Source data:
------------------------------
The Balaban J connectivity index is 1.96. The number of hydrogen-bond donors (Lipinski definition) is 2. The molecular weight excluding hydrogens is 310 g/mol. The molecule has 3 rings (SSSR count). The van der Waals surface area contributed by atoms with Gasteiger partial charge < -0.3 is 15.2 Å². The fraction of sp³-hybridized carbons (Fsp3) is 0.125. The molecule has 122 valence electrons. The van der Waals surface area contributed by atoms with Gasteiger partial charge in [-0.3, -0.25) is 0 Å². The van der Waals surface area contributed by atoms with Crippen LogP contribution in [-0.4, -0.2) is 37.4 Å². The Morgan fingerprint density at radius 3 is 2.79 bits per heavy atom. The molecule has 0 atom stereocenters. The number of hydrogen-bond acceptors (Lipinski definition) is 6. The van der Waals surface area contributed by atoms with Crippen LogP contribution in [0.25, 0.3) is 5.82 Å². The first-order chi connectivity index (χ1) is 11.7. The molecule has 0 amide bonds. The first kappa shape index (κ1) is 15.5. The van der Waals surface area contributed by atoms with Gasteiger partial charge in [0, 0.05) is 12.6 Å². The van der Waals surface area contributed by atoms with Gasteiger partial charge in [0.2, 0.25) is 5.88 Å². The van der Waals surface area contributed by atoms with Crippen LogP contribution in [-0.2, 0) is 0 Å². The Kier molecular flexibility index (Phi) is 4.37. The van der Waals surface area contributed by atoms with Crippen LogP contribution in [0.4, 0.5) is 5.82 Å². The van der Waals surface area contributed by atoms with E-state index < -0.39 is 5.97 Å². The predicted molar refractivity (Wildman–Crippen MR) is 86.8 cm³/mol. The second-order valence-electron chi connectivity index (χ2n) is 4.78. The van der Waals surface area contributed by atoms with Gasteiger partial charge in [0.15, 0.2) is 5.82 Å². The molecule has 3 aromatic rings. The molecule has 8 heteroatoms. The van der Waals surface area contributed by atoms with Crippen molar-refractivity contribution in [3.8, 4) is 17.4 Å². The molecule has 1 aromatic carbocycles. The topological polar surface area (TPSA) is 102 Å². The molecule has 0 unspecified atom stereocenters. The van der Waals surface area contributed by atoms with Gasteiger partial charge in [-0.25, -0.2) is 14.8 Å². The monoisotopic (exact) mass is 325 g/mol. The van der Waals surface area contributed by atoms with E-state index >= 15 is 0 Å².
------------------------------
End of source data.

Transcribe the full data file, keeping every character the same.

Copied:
The Balaban J connectivity index is 1.96. The number of hydrogen-bond donors (Lipinski definition) is 2. The molecular weight excluding hydrogens is 310 g/mol. The molecule has 3 rings (SSSR count). The van der Waals surface area contributed by atoms with Gasteiger partial charge < -0.3 is 15.2 Å². The fraction of sp³-hybridized carbons (Fsp3) is 0.125. The molecule has 122 valence electrons. The van der Waals surface area contributed by atoms with Gasteiger partial charge in [-0.3, -0.25) is 0 Å². The van der Waals surface area contributed by atoms with Crippen LogP contribution in [-0.4, -0.2) is 37.4 Å². The Morgan fingerprint density at radius 3 is 2.79 bits per heavy atom. The molecule has 0 atom stereocenters. The number of hydrogen-bond acceptors (Lipinski definition) is 6. The van der Waals surface area contributed by atoms with Crippen LogP contribution in [0.25, 0.3) is 5.82 Å². The first-order chi connectivity index (χ1) is 11.7. The molecule has 0 amide bonds. The first kappa shape index (κ1) is 15.5. The van der Waals surface area contributed by atoms with Gasteiger partial charge in [0, 0.05) is 12.6 Å². The van der Waals surface area contributed by atoms with Gasteiger partial charge in [0.2, 0.25) is 5.88 Å². The van der Waals surface area contributed by atoms with Crippen LogP contribution in [-0.2, 0) is 0 Å². The Kier molecular flexibility index (Phi) is 4.37. The van der Waals surface area contributed by atoms with Crippen LogP contribution in [0.4, 0.5) is 5.82 Å². The van der Waals surface area contributed by atoms with E-state index < -0.39 is 5.97 Å². The predicted molar refractivity (Wildman–Crippen MR) is 86.8 cm³/mol. The second-order valence-electron chi connectivity index (χ2n) is 4.78. The van der Waals surface area contributed by atoms with Gasteiger partial charge in [0.15, 0.2) is 5.82 Å². The molecule has 3 aromatic rings. The molecule has 8 heteroatoms. The van der Waals surface area contributed by atoms with Crippen molar-refractivity contribution in [3.8, 4) is 17.4 Å². The molecule has 1 aromatic carbocycles. The topological polar surface area (TPSA) is 102 Å². The molecule has 0 unspecified atom stereocenters. The van der Waals surface area contributed by atoms with Gasteiger partial charge in [-0.25, -0.2) is 14.8 Å². The monoisotopic (exact) mass is 325 g/mol. The van der Waals surface area contributed by atoms with E-state index >= 15 is 0 Å².